By J. SCOTT ORR May, 2023
Getting a jump on the week-long celebration of contemporary art that will accompany the opening of Frieze New York next week, Independent Art Fair opens today (May 12) in Tribeca with a diverse selection of work from more than 120 artists and 74 galleries from around the world.
Some standouts include:
Elizabeth Schwaiger, whose paintings suggest themes of contrast, impulsivity, foreboding and abandonment, but with a light touch that tempers worry and conflict with a dose of optimism. Even at its most anodyne, her work imparts excitement, action, sometimes tension, through contrasting perspectives and the blending of styles.
In the 2023 piece Solipsism, for example, the Brooklyn-based Schwaiger renders the interior of a dining room, mixing reds and blues, along with organic shapes and shadows cast along geometric patterns. Overall, the piece draws expectation and optimism from chromatic dissimilitude. The pieces selected for the show are from a new body of work that reflects on Schwaiger’s experience at her 2022 Robert Rauschenberg Residency in Captiva, Florida.
Presented by New York’s Nicola Vassell Gallery, Schwaiger describes her practice as “research-based,” and says her art derives from “deep dives into power dynamics; human desires to create, collect, and those to hoard; political and environmental crises, psychology and ritual.”
Abe Odedina, whose bold and evocative paintings draw on influences from Haitian Vodoo to African studio photography to folk art, offers a series of works that somehow succeed as a mixture of Renaissance portraiture, surrealism and the pop art stylings of Peter Max. Presented by LA’s Diane Rosenstein Gallery, it is the Nigerian-British artist’s debut solo show.
With A Cherry on Top, a 2021 acrylic work on plywood, is a to-scale portrait rendered predominantly in black and white of a woman with a look of patient anxiety and displeasure on her face. Hope is suggested, though, by the verdure visible through her window and the red that pops up on her lips, fingernails, the rim of a coffee cup and the tiny cherry atop a white slice of cake on the table before her. Odedina calls his works “figurative propositions, devices to explore ideas around our shared humanity, the triumphs and tragedies of daily life.”
Trained as an architect, Odedina began his art practice after being exposed to the artistic traditions of Brazil when he moved there in 2007. He considers himself a folk artist, but at the same time questions the validity of the term “folk art” as a discrete category of expression.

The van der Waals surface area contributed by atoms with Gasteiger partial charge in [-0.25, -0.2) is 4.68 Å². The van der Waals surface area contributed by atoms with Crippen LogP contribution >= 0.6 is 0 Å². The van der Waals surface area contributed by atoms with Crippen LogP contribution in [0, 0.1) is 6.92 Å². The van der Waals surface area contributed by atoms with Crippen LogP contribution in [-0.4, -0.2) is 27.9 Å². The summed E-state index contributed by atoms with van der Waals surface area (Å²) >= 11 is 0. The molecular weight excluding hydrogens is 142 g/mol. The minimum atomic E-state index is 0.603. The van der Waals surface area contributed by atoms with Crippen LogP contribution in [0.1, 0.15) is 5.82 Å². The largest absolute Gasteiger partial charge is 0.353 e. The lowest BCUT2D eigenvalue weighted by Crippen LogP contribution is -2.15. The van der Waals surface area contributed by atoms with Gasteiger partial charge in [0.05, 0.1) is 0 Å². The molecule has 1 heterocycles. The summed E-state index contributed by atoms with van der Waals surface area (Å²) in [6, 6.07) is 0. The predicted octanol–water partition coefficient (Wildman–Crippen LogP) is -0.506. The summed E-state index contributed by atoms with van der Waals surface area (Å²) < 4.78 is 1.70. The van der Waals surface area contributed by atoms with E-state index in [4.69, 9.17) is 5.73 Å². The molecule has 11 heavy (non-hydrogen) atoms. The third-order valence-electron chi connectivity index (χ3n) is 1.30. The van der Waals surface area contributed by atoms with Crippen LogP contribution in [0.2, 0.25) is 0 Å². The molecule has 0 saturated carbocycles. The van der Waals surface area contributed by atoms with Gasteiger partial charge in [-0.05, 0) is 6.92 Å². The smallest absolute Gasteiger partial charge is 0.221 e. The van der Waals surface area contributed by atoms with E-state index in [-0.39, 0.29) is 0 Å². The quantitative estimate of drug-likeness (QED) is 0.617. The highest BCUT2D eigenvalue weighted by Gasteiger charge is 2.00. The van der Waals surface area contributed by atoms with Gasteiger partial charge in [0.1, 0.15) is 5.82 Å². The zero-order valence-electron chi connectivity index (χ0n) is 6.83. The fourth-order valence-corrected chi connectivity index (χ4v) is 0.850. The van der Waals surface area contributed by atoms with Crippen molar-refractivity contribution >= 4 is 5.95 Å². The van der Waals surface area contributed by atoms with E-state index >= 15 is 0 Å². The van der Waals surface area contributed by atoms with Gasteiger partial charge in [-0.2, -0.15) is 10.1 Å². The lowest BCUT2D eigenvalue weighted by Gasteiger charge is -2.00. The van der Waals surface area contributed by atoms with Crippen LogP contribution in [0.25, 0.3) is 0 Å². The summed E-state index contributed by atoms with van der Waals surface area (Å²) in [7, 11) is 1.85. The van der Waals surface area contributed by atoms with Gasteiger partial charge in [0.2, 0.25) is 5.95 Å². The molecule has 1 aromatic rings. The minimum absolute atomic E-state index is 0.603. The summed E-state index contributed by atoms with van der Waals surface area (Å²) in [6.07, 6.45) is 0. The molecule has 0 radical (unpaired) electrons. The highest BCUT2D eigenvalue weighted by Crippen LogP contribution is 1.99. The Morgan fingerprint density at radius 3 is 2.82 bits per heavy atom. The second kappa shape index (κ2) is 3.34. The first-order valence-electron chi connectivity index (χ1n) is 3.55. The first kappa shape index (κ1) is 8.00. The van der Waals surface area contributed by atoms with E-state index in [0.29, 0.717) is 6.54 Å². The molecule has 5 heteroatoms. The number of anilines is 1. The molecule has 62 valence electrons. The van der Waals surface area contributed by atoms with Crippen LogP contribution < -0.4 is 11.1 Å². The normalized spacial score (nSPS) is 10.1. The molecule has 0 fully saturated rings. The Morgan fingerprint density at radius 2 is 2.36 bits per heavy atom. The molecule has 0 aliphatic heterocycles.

Edie Fake, presented by the New York gallery Broadway, mixes bright colors, soft shapes and black backgrounds to bring urgency and consequence to a series of works that address themes of humanity, environmental anxiety, gender identity, fear and release.
Known for his Memory Palaces series based on the lost LGBTQ venues of Chicago and his comic-zine series about Gaylord Phoenix, the Illinois native moved his practice to Joshua Tree in the Mojave Desert where his work took on a more organic form.
In the 2021 piece Drought Conditions, for example, Fake portrays heat drawing vapor from a bowl filled with geometrics and faint suggestions of humanity while a pair of plant sentries stand to either side. It is at once dark and colorful, rendered in gouache on a black masonite panel. The style and technique are demonstrated across the series on display here.
Cecilia Fiona is a Copenhagen-based painter who uses a mixture of natural pigments and rabbit skin glue to create detailed works that depict dreamy, sometimes chaotic, scenes in soft pastels. Her use of a muted color palette and flowing brushstrokes suggest a blend of surrealism and art nouveau.
The 2023 piece In Touch, for example, depicts a couple prone in embrace wrapped in a blanket suggesting timelessness through its resemblance to the infinity symbol. They lie beneath a burning, spirited sun and a paisley sky with a lone angel gazing down upon them. Adding to the suggestion of universality and wholeness are florals and similar symbols hovering planet-like in the skyscape.
Presented by the London-based gallery VITRINE, Fiona’s exhibition extends into three dimensions, with works on folding screens and matching costumes for performers.
Ross Caliendo is an LA-based neo-Impressionism painter who melds the surrealistic with the natural to create richly textured works that leverage dream-like color variations in otherwise realistic depictions of woodlands and wildlife. The work is presented by Ross+Kramer of New York and East Hampton.
The 2022 piece Never Always, a work in oil and acrylic, is a forestscape rendered in a mix of natural browns and greens along with less realistic hues of red and blue. Organic shapes are juxtaposed against a series of lighter colored chads through the piece’s midriff. A march into the future is suggested as a fallen limb points the way into a hot-pink sun, a centerpiece that is counterbalanced by similar colored accents across the piece.
The Pittsburgh-born Caliendo’s earlier work tended toward the abstract until he turned toward wilderness scenes, trees, vegetation, wildlife and so forth as subjects for his studies in chromatic diversity and contrast. WM
Independent Art Fair runs through through May 14 515 W 27th Street